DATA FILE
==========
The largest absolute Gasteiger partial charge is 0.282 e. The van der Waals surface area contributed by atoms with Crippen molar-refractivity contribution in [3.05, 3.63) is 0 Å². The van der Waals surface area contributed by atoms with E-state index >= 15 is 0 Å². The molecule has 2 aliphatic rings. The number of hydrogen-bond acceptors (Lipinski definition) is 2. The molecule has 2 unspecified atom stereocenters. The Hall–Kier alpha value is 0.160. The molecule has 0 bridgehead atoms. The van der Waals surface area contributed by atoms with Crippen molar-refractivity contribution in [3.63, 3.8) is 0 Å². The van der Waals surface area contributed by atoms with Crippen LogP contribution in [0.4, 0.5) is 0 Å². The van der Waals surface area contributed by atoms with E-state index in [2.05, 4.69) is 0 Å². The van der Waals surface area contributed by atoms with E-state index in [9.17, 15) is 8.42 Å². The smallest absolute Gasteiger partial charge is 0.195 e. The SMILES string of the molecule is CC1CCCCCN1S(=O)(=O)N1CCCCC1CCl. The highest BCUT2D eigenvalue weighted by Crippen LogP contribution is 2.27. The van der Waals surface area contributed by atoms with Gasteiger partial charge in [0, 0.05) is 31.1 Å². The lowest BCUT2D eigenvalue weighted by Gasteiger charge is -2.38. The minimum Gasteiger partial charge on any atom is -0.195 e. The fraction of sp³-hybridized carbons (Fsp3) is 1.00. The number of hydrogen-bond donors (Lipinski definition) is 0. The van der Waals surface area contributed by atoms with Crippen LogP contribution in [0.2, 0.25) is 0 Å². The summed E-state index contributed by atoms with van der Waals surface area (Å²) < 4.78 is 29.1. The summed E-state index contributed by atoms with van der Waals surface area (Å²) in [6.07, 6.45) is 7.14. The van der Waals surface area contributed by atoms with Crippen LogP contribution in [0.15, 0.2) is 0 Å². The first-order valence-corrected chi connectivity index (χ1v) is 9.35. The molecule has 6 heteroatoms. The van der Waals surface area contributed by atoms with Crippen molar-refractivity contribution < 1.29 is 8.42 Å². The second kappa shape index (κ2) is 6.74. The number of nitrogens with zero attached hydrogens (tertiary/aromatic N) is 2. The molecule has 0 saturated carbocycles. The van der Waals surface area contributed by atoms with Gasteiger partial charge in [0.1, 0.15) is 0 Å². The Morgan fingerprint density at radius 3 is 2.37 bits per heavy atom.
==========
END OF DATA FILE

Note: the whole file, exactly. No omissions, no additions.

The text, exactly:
The largest absolute Gasteiger partial charge is 0.282 e. The van der Waals surface area contributed by atoms with Crippen molar-refractivity contribution in [3.05, 3.63) is 0 Å². The van der Waals surface area contributed by atoms with E-state index >= 15 is 0 Å². The molecule has 2 aliphatic rings. The number of hydrogen-bond acceptors (Lipinski definition) is 2. The molecule has 2 unspecified atom stereocenters. The Hall–Kier alpha value is 0.160. The molecule has 0 bridgehead atoms. The van der Waals surface area contributed by atoms with Crippen molar-refractivity contribution in [3.63, 3.8) is 0 Å². The van der Waals surface area contributed by atoms with Crippen LogP contribution in [0.4, 0.5) is 0 Å². The van der Waals surface area contributed by atoms with E-state index in [2.05, 4.69) is 0 Å². The van der Waals surface area contributed by atoms with E-state index in [9.17, 15) is 8.42 Å². The smallest absolute Gasteiger partial charge is 0.195 e. The SMILES string of the molecule is CC1CCCCCN1S(=O)(=O)N1CCCCC1CCl. The highest BCUT2D eigenvalue weighted by Crippen LogP contribution is 2.27. The van der Waals surface area contributed by atoms with Gasteiger partial charge in [0, 0.05) is 31.1 Å². The lowest BCUT2D eigenvalue weighted by Gasteiger charge is -2.38. The minimum Gasteiger partial charge on any atom is -0.195 e. The fraction of sp³-hybridized carbons (Fsp3) is 1.00. The number of hydrogen-bond donors (Lipinski definition) is 0. The van der Waals surface area contributed by atoms with Crippen LogP contribution in [0.2, 0.25) is 0 Å². The summed E-state index contributed by atoms with van der Waals surface area (Å²) < 4.78 is 29.1. The summed E-state index contributed by atoms with van der Waals surface area (Å²) in [6.07, 6.45) is 7.14. The van der Waals surface area contributed by atoms with Crippen LogP contribution in [0.15, 0.2) is 0 Å². The first-order valence-corrected chi connectivity index (χ1v) is 9.35. The molecule has 6 heteroatoms. The van der Waals surface area contributed by atoms with Crippen molar-refractivity contribution < 1.29 is 8.42 Å². The second kappa shape index (κ2) is 6.74. The number of nitrogens with zero attached hydrogens (tertiary/aromatic N) is 2. The molecule has 0 saturated carbocycles. The van der Waals surface area contributed by atoms with Gasteiger partial charge in [0.1, 0.15) is 0 Å². The Morgan fingerprint density at radius 3 is 2.37 bits per heavy atom.